Notice: The website is currently being udpated. Sorry for any inconvenience.

Responding to the Client

This is a comprehensive overview of the various ways in which to respond to
requests from clients, going from the simplest, standard response (using the
ok and not_found methods) to issuing standard errors
and even responding with the standard Rack format.

Rack Response

Since Halcyon is a Rack-based application, responding to requests follows the
simple format:

1 [status, headers, body]

For example, a simple response could be:

1 [200, {}, 'OK']

In fact, the above is close to what results by calling ok.

Standard Responses

The ok method will be the primary response method call, simply
wrapping the body of the message into a standard Rack response with the status
set to 200 and headers set appropriately (though additional headers
are set before responses are sent) with the body being set with a specific

{:status => status, :body => body}

The status code does appear twice: this is on purpose, providing the clients
with status information that they would otherwise have to repackage from the
HTTP response as well. Also, since JSON requires a minimum of a hash or array,
this meets this minimum requirement while allowing you to respond with simple
primitives such as plain integers or strings without having to wrap it manually.

A simple example of using ok:

1 ok "OK" #=> [200, {}, {:status => 200, :body => 'OK'}]

and in context:

1 class Messages < Application
2   def show
3     ok Message[params[:id]].to_json
4   end
5 end

This will take the instance of Message (a
Sequel model object in this example) and
call to_json on it before passing it to ok which wraps
it in the standard Halcyon response format:

1 [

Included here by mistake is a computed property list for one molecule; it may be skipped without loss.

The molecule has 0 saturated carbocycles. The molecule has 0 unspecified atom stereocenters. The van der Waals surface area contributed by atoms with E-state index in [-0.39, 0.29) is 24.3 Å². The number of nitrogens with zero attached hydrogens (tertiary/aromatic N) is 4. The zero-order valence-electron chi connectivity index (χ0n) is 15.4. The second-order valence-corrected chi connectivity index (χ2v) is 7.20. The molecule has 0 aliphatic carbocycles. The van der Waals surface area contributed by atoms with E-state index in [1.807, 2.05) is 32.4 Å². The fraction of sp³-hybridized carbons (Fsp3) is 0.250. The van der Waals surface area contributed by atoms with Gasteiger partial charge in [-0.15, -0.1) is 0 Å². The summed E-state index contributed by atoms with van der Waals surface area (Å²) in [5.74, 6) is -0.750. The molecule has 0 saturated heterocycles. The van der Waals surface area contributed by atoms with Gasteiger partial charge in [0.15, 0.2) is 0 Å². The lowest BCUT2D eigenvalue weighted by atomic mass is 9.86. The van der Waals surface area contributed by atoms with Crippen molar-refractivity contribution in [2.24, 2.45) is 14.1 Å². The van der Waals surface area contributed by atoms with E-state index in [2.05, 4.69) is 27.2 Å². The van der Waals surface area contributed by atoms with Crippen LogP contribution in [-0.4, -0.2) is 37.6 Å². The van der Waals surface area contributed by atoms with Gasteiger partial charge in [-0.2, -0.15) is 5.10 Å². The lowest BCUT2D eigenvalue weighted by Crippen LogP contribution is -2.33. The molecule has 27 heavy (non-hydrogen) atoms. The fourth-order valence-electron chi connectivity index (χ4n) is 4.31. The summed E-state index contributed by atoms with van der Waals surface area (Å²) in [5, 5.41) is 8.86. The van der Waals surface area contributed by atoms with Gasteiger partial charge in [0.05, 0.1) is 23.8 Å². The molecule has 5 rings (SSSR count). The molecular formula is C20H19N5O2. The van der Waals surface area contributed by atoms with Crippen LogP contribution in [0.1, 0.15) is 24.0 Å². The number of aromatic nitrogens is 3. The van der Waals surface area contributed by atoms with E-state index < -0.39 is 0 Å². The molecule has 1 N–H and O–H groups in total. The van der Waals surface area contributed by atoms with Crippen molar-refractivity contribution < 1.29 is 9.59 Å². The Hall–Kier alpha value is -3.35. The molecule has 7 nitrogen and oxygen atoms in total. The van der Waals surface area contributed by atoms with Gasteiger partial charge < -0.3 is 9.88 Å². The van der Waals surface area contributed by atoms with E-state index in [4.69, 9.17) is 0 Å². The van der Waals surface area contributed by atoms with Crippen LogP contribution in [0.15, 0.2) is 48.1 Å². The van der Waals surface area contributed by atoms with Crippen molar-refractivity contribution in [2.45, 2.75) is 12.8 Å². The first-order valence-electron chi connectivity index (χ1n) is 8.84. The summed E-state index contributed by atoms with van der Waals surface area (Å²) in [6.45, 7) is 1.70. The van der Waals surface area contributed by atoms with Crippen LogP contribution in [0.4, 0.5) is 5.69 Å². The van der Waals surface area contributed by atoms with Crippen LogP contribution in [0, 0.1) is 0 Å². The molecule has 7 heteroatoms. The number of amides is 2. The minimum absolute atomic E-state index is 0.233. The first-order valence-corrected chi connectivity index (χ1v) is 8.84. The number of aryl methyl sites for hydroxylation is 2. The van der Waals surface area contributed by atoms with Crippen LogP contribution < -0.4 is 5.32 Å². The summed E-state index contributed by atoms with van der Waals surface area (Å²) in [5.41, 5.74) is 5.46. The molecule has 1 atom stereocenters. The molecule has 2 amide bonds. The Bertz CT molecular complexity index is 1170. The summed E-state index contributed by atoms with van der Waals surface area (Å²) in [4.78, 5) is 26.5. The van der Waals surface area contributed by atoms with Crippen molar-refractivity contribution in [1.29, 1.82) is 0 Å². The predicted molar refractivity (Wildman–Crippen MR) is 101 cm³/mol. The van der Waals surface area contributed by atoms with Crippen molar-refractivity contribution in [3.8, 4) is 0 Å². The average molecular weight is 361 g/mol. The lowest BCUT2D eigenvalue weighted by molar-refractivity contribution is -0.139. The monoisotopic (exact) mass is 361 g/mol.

2   200,
3   {},
4   {:status => 200, :body => {
5     :id => 40, :message => 'foo'}
6   }.to_json
7 ]

The above example shows you what the body of the response would be before
Halcyon converts it to JSON (hence to_json appearing at the end).

The following methods are available: ok (status code:
200) and not_found (status code: 404).
More are planned for later.


Halcyon provides several exception classes that can be raised to simplify error
handling. These exceptions all model the standard HTTP errors, mapping to the
200, 300, 400, and 500 errors (and, in fact, they are not all errors, but can
still be raised to simplify responding with this status code and message).

For example:

 1 class Messages < Application
 2   def create
 3     msg = Message.create(params)
 4     if msg.save
 5       raise Created.new
 6     else
 7       ok UnprocessableEntity.new
 8     end
 9   end
10 end

It is not necessarily required or even recommended to raise an exception like
this to respond, but it is certainly possible and for a pure
RESTful application it can remove the tedium
of having to manually specify the status code and message.

The most common example would be closer to the following:

1 class Messages < Application
2   def show
3     ok Message[params[:id]] or raise NotFound.new
4   end
5 end

The best place to see all of the status codes available would be to view the
source code (view source)
or at http://www.askapache.com/htaccess/apache-status-code-headers-errordocument.html.

Custom Responses

As indicated above, the standard response format follows something like this:

1 [status, headers, body]

This is the format indicated in the Rack specification for response. If you
would like to create a custom response, forgoing the standard ok
et al methods or the exception classes, or you do not need the body wrapped up
in a hash ( like {:status => status, :body => body}), you can
specify your own response manually. For instance:

1 class Messages < Application
2   def list
3     [200, {}, Message.all]
4   end
5 end

Extra flexibility with responses, such as just responding with the body and the
status being assumed 200, is planned for the future.